Friday, July 29, 2005

On Moderate and Not So Moderate Islam in England

I found this article at Melanie Phillip's Diary. I don't anything about her, but she does link and comment on some thought-provoking stuff.

First, she quotes from the Bruce Thorton Article cited above.

'The jihadist enemy, on the other hand, is operating on principles and values squarely in the tradition of Islam, and thus unlike fascism and communism is expressing a spiritual need and an orthodox religious mandate: to fulfill by force the will of Allah that all the world be subject to Islam and an Islamic state, the caliphate, ruled by sharia, Islamic religious law.'



Ms. Phillips in reply, is thinking along the same lines as me, which sometimes veers between guarded optimism and wishful-thinking.

Well, yes, this is true as far as it goes. But the democracy argument is based on the belief that the desire for human freedom is universal, transcending all creeds. On this basis, the desire of the average Muslim for freedom is no less because their religion happens to preach submission. Clearly, the tension between the innate desire for freedom on the one hand and the powerful attachment to the religion of submission on the other sets up enormous conflicts, which we are beginning to see being played out within the Muslim world. And we don't know whether an accommodation can ever be reached. But we must surely give those struggling to reconcile these particular spiritual needs with the desire for freedom every encouragement and support, because it is upon such an accommodation that the fate of the world may depend.


This next post, links to another article in the Spectator, that has some scary conclusions.

So the mantra “Islam is peace” is almost 1,400 years out of date. It was only for about 13 years that Islam was peace and nothing but peace. From 622 onwards it became increasingly aggressive, albeit with periods of peaceful co-existence, particularly in the colonial period, when the theology of war was not dominant. For today’s radical Muslims — just as for the mediaeval jurists who developed classical Islam — it would be truer to say “Islam is war”...


Read the Whole Article here, registration required.

Take a look at the roots of Islam, the Prophet Mohammed was a tribal leader of a very traditional nomadic desert people. He fought rival tribes while trying to establish and spread his faith in the Arabian Peninsula. The Koran is a collection of Mohammed's oral teachings from throughout his life, and it invariably reflects his real-life experiences as a religious and secular leader. Islam provides more than a faith, it is also a code of conduct - much of it relevant to the 7th Century desert life - in the same way Judaism was a guide to Jews living in ancient Israel. And like Judaism and Christianity, Islam's main religion text is open to countless interpretations - like Christianity a lot of blood has been shed over these arguments. And Islam struggles with some of the more 'militant' language in its text.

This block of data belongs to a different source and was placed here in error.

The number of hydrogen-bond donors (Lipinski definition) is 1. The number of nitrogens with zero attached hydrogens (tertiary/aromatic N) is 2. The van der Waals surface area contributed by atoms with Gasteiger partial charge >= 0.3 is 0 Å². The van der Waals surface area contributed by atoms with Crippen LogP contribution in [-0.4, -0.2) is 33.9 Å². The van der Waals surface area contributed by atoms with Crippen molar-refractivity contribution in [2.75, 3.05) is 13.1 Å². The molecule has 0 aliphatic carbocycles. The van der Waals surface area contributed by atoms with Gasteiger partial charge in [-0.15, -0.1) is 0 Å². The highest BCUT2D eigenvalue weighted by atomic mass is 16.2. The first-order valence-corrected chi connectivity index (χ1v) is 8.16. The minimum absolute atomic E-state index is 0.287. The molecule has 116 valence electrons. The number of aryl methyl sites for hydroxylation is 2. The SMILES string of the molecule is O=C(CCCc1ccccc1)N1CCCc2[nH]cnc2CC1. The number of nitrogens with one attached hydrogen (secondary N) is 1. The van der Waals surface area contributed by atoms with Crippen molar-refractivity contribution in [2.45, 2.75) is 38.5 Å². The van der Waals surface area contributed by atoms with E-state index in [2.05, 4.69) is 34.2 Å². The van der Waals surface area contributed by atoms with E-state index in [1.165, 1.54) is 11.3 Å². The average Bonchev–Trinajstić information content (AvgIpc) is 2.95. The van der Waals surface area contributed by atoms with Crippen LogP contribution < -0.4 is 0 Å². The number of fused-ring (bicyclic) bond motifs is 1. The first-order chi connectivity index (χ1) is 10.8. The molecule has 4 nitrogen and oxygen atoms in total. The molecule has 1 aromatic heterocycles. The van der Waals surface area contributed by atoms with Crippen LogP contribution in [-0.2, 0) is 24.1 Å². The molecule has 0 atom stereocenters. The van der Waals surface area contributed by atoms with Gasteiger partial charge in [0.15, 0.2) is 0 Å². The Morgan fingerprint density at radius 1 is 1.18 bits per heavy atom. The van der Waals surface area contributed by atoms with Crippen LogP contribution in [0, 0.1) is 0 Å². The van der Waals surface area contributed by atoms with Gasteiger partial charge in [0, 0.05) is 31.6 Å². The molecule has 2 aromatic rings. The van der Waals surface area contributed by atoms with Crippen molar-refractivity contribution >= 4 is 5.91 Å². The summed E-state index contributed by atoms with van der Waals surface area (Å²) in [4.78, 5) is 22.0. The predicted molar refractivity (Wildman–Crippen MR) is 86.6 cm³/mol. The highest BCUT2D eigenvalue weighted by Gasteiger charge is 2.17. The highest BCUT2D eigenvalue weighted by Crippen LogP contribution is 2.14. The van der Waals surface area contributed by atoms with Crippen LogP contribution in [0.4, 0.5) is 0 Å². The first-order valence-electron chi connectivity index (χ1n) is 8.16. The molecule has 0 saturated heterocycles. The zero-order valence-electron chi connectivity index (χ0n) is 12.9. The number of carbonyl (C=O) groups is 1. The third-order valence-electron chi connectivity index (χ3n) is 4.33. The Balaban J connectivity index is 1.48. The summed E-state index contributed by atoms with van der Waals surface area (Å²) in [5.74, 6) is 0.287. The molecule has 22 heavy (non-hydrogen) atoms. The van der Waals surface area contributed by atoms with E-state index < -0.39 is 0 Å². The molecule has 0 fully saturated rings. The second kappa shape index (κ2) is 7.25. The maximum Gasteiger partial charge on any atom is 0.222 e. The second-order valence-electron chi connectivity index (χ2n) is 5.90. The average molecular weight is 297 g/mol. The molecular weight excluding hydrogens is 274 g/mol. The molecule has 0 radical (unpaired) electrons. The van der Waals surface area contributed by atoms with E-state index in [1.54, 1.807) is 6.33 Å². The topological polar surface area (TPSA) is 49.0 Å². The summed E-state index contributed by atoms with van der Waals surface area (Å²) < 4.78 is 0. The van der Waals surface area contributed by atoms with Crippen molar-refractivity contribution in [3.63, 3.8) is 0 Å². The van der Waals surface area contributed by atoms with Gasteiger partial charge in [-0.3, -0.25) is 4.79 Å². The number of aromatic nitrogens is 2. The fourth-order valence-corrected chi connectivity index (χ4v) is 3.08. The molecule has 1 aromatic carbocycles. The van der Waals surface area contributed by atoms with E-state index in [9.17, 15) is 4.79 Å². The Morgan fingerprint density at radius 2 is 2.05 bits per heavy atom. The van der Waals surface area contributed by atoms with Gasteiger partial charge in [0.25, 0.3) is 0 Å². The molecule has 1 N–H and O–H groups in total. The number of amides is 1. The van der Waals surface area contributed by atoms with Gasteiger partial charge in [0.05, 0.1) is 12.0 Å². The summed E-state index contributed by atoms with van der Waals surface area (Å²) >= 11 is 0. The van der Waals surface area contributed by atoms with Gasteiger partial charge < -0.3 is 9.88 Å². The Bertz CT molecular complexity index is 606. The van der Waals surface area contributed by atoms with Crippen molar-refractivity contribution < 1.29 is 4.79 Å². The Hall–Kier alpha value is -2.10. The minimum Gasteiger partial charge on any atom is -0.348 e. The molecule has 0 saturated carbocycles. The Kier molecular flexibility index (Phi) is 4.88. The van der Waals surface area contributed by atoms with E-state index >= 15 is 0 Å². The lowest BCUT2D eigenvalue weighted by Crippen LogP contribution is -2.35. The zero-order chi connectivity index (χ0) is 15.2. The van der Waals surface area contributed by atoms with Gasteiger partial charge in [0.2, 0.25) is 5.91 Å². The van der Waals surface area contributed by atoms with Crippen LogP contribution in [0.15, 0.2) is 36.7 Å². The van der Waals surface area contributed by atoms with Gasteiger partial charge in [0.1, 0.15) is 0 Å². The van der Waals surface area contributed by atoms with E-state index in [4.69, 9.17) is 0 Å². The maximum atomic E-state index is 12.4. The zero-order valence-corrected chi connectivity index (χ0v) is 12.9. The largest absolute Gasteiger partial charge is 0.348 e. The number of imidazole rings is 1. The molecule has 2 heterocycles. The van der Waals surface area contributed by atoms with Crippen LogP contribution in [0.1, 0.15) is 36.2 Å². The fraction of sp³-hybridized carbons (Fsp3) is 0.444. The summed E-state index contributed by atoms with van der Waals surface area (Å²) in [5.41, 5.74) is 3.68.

Now Remember that one Brit 'intern', Dilpazier Aslam??
Well he got in trouble, because of his previous association with a fairly radical publication - which called for killing Jews, as The Daily Ablution points out.

2 comments:

Fared Mohammed said...

IKhwanweb is the Muslim Brotherhood's only official English web site. The Main office is located in London, although Ikhwanweb has correspondents in most countries. Our staff is exclusively made of volunteers and stretched over the five continents.
The Muslim Brotherhood opinions and views can be found under the sections of MB statements and MB opinions, in addition to the Editorial Message.
Items posted under "other views" are usually different from these of the Muslim Brotherhood.
Ikhwanweb does not censor any articles or comments but has the right only to remove any inappropriate words that defy public taste
Ikhwanweb is not a news website, although we report news that matter to the Muslim Brotherhood's cause. Our main misson is to present the Muslim Brotherhood vision right from the source and rebut misonceptions about the movement in western societies. We value debate on the issues and we welcome constructive criticism.

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